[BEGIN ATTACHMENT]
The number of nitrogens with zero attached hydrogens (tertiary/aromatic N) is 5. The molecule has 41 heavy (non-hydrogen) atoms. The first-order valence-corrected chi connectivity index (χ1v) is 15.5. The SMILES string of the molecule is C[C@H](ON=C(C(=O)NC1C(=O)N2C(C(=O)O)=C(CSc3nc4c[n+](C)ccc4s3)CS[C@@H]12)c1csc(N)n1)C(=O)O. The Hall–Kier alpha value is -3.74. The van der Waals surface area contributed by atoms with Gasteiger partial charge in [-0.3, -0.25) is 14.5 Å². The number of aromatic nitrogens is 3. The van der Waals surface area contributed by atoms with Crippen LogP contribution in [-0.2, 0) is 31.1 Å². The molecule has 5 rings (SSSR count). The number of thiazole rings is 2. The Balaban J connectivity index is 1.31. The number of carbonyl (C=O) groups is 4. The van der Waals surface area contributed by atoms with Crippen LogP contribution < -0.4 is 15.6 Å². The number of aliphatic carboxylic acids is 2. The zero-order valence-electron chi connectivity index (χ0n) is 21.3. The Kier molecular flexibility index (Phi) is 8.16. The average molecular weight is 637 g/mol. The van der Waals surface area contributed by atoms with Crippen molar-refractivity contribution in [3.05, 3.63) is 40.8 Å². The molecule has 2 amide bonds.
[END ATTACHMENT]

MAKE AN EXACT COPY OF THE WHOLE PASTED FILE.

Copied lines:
The number of nitrogens with zero attached hydrogens (tertiary/aromatic N) is 5. The molecule has 41 heavy (non-hydrogen) atoms. The first-order valence-corrected chi connectivity index (χ1v) is 15.5. The SMILES string of the molecule is C[C@H](ON=C(C(=O)NC1C(=O)N2C(C(=O)O)=C(CSc3nc4c[n+](C)ccc4s3)CS[C@@H]12)c1csc(N)n1)C(=O)O. The Hall–Kier alpha value is -3.74. The van der Waals surface area contributed by atoms with Gasteiger partial charge in [-0.3, -0.25) is 14.5 Å². The number of aromatic nitrogens is 3. The van der Waals surface area contributed by atoms with Crippen LogP contribution in [-0.2, 0) is 31.1 Å². The molecule has 5 rings (SSSR count). The number of thiazole rings is 2. The Balaban J connectivity index is 1.31. The number of carbonyl (C=O) groups is 4. The van der Waals surface area contributed by atoms with Crippen LogP contribution < -0.4 is 15.6 Å². The number of aliphatic carboxylic acids is 2. The zero-order valence-electron chi connectivity index (χ0n) is 21.3. The Kier molecular flexibility index (Phi) is 8.16. The average molecular weight is 637 g/mol. The van der Waals surface area contributed by atoms with Crippen molar-refractivity contribution in [3.05, 3.63) is 40.8 Å². The molecule has 2 amide bonds.